Flower says England must keep building

England coach Andy Flower insists there can be no room for complacency as the team looks to build on their historic ICC World Twenty20 success.

Coach Andy Flower has preached and practised what he believes which has so far been proven a winning formula, with the substantial assistance of Paul Collingwood in the sprint format and Andrew Strauss in one-day internationals and Tests.



There was no mistaking the effort which went into England winning their first International Cricket Council tournament with victory over Australia but Flower made it abundantly clear more of the same industry lies ahead for a team he hopes are capable of sustaining their success.



"The guys have worked hard at their games, make no mistake about that, and put a lot of thought into it," said Flower.



"I think there is a long way for us to go.



"This is one form of the game. But if we talk about the England team we talk about all three forms of the game.



"We have got huge scope for improvement in various areas. We will be working hard to get better and better all the time."



The next tournament, of course - the World Cup on the sub-continent next spring - will require new ideas to stay ahead of the game.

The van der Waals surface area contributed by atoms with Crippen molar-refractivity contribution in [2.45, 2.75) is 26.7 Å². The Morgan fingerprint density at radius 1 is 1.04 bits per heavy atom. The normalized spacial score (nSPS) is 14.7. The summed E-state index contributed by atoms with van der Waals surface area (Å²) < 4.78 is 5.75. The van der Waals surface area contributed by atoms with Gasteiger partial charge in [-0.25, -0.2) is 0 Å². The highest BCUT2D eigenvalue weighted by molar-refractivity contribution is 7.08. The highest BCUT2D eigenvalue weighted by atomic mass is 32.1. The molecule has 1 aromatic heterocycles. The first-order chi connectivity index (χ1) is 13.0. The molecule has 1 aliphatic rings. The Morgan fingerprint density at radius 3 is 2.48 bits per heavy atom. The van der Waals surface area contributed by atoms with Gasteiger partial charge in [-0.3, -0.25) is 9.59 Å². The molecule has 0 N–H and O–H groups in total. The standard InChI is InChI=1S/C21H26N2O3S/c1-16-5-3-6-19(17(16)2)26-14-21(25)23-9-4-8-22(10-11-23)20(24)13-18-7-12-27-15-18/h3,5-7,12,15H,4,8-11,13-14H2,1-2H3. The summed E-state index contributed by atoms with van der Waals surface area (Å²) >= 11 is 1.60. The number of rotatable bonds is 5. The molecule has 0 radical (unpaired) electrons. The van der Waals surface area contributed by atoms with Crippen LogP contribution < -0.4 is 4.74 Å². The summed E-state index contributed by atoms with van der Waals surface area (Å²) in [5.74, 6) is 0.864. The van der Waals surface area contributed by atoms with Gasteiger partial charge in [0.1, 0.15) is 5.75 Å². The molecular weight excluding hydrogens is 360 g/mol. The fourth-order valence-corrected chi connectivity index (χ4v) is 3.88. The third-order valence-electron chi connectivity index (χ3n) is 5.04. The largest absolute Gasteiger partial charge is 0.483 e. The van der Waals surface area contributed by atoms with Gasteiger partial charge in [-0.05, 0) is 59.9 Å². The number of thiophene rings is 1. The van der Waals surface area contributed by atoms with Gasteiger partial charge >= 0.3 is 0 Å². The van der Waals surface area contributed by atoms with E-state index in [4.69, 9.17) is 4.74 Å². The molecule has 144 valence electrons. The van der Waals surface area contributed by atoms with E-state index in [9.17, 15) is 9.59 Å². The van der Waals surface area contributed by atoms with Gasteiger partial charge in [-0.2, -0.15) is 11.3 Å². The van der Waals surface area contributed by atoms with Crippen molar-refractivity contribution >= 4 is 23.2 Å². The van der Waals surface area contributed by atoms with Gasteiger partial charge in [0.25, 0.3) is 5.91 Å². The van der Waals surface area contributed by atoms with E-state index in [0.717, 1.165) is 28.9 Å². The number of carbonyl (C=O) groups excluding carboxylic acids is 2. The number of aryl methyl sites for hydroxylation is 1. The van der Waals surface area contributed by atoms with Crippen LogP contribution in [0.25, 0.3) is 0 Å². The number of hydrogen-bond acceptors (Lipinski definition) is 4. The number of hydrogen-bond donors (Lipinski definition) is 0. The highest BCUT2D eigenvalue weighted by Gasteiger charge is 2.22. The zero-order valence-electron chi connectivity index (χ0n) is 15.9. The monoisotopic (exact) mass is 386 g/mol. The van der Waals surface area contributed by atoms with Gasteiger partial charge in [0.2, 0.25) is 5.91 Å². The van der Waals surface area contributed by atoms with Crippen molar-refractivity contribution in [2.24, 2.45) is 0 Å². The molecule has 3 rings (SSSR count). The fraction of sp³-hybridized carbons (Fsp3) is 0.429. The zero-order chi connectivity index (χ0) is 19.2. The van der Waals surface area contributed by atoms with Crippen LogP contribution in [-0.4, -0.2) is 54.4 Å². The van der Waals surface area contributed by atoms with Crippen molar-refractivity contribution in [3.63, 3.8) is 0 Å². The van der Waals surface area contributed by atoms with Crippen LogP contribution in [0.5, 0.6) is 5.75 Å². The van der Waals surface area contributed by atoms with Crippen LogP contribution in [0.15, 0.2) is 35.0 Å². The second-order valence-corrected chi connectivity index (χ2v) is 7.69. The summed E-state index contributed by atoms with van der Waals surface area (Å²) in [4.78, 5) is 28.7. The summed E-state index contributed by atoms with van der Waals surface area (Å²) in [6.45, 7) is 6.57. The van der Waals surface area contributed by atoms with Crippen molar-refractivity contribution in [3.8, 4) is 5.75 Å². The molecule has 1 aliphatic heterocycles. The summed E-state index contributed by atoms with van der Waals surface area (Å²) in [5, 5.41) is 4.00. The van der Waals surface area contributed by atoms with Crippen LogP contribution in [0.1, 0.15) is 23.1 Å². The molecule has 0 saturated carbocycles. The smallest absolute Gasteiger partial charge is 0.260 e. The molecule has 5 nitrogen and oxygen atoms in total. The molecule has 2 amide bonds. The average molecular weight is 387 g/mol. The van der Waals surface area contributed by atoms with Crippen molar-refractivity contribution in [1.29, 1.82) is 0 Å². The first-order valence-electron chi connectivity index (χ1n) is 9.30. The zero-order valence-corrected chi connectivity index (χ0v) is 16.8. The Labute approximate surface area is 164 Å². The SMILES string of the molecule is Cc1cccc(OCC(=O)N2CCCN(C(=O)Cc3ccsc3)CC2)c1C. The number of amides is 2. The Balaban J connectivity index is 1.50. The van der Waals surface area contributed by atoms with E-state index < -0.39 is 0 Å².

But England can take heart for that venture from the fact almost all those who have adapted so well in the Caribbean also have the right skills for 50-over cricket.



There is no reason for a major turn-over of personnel, with only Craig Kieswetter's opening partner Michael Lumb yet to provide evidence he can challenge Strauss for an opening spot in the longer format.



Collingwood has had an obviously pivotal role.



"He has got a lot more confident about what he is doing," said the coach.



"He feels more comfortable. He has led from the front - I don't mean his batting but in his attitude.



"He has always been a bit of a driver of the environment, because he is a nuggety Englishman who will have a go at whatever is thrown at him."



Collingwood has said many times, though, that he does not want to return to the 50-over captaincy - meaning Strauss remains the leader in two formats, starting next week in the Lord's Test against Bangladesh.



Flower believes that will happen "seamlessly".



Whoever is in charge on the pitch, though, must continue to work as one with the coach.



He has helped England achieve remarkably - Ashes victory, Test series draw in South Africa, and now World Twenty20 champions - since being shoe-horned into his job after the blood-letting of January last year.



Voices
voices
News
general electionThis quiz matches undecided voters with the best party for them
Arts and Entertainment
Keira Knightley and Matthew Macfadyen starred in the big screen adaptation of Austen's novel in 2005
tvStar says studios are forcing actors to get buff for period roles
News
Prince William and his wife Catherine, Duchess of Cambridge show their newly-born daughter, their second child, to the media outside the Lindo Wing at St Mary's Hospital in central London, on 2 May 2015.
news
Have you tried new the Independent Digital Edition apps?
Caption competition
Caption competition
  • Get to the point
Latest stories from i100
Daily Quiz